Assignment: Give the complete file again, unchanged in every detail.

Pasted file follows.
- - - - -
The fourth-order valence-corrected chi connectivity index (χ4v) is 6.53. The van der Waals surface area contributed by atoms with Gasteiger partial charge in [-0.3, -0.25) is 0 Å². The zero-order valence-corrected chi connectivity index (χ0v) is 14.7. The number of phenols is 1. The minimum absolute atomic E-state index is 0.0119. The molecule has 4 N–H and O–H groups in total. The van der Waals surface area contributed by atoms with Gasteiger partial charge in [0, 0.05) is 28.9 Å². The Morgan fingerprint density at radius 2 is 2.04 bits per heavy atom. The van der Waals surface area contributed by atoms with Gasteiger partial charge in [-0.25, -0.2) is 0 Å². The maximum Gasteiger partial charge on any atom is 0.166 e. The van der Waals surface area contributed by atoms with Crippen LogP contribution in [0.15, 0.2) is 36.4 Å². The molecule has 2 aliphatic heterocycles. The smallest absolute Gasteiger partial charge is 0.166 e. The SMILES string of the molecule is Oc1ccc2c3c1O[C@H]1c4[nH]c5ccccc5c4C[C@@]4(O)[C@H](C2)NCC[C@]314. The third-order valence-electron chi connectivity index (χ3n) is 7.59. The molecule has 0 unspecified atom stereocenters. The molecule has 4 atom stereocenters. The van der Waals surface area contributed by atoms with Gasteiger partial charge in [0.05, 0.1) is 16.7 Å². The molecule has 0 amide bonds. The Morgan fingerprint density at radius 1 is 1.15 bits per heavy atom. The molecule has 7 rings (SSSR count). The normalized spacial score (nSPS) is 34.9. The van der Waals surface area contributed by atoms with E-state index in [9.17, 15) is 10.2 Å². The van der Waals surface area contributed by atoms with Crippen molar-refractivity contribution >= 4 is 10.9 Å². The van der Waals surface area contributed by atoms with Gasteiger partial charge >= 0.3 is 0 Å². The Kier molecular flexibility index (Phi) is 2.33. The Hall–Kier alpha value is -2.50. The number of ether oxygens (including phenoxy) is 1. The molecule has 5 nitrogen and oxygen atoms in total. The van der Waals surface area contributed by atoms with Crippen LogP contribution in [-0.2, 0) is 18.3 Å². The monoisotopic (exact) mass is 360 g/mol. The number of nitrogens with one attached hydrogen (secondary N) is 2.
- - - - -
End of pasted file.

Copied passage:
The fourth-order valence-corrected chi connectivity index (χ4v) is 6.53. The van der Waals surface area contributed by atoms with Gasteiger partial charge in [-0.3, -0.25) is 0 Å². The zero-order valence-corrected chi connectivity index (χ0v) is 14.7. The number of phenols is 1. The minimum absolute atomic E-state index is 0.0119. The molecule has 4 N–H and O–H groups in total. The van der Waals surface area contributed by atoms with Gasteiger partial charge in [0, 0.05) is 28.9 Å². The Morgan fingerprint density at radius 2 is 2.04 bits per heavy atom. The van der Waals surface area contributed by atoms with Gasteiger partial charge in [-0.25, -0.2) is 0 Å². The maximum Gasteiger partial charge on any atom is 0.166 e. The van der Waals surface area contributed by atoms with Crippen LogP contribution in [0.15, 0.2) is 36.4 Å². The molecule has 2 aliphatic heterocycles. The smallest absolute Gasteiger partial charge is 0.166 e. The SMILES string of the molecule is Oc1ccc2c3c1O[C@H]1c4[nH]c5ccccc5c4C[C@@]4(O)[C@H](C2)NCC[C@]314. The third-order valence-electron chi connectivity index (χ3n) is 7.59. The molecule has 0 unspecified atom stereocenters. The molecule has 4 atom stereocenters. The van der Waals surface area contributed by atoms with Gasteiger partial charge in [0.05, 0.1) is 16.7 Å². The molecule has 0 amide bonds. The Morgan fingerprint density at radius 1 is 1.15 bits per heavy atom. The molecule has 7 rings (SSSR count). The normalized spacial score (nSPS) is 34.9. The van der Waals surface area contributed by atoms with E-state index in [9.17, 15) is 10.2 Å². The van der Waals surface area contributed by atoms with Crippen molar-refractivity contribution >= 4 is 10.9 Å². The van der Waals surface area contributed by atoms with Gasteiger partial charge >= 0.3 is 0 Å². The Kier molecular flexibility index (Phi) is 2.33. The Hall–Kier alpha value is -2.50. The number of ether oxygens (including phenoxy) is 1. The molecule has 5 nitrogen and oxygen atoms in total. The van der Waals surface area contributed by atoms with Crippen LogP contribution in [-0.2, 0) is 18.3 Å². The monoisotopic (exact) mass is 360 g/mol. The number of nitrogens with one attached hydrogen (secondary N) is 2.